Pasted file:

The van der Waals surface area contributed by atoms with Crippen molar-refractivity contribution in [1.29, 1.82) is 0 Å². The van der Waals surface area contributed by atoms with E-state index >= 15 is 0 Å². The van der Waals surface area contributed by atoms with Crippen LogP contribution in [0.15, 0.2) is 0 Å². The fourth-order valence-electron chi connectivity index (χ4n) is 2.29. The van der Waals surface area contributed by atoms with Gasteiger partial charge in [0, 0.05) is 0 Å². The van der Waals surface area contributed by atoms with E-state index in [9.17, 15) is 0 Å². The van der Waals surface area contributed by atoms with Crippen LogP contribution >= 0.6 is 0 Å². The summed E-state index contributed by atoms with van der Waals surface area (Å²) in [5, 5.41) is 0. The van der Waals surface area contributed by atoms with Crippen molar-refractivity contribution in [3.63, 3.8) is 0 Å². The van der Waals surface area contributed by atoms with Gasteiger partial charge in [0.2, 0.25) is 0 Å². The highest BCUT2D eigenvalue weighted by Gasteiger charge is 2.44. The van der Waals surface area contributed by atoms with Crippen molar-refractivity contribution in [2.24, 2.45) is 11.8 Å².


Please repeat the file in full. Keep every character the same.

The van der Waals surface area contributed by atoms with Crippen molar-refractivity contribution in [1.29, 1.82) is 0 Å². The van der Waals surface area contributed by atoms with E-state index >= 15 is 0 Å². The van der Waals surface area contributed by atoms with Crippen LogP contribution in [0.15, 0.2) is 0 Å². The fourth-order valence-electron chi connectivity index (χ4n) is 2.29. The van der Waals surface area contributed by atoms with Gasteiger partial charge in [0, 0.05) is 0 Å². The van der Waals surface area contributed by atoms with E-state index in [9.17, 15) is 0 Å². The van der Waals surface area contributed by atoms with Crippen LogP contribution >= 0.6 is 0 Å². The summed E-state index contributed by atoms with van der Waals surface area (Å²) in [5, 5.41) is 0. The van der Waals surface area contributed by atoms with Crippen molar-refractivity contribution in [3.63, 3.8) is 0 Å². The van der Waals surface area contributed by atoms with Gasteiger partial charge in [0.2, 0.25) is 0 Å². The highest BCUT2D eigenvalue weighted by Gasteiger charge is 2.44. The van der Waals surface area contributed by atoms with Crippen molar-refractivity contribution in [2.24, 2.45) is 11.8 Å².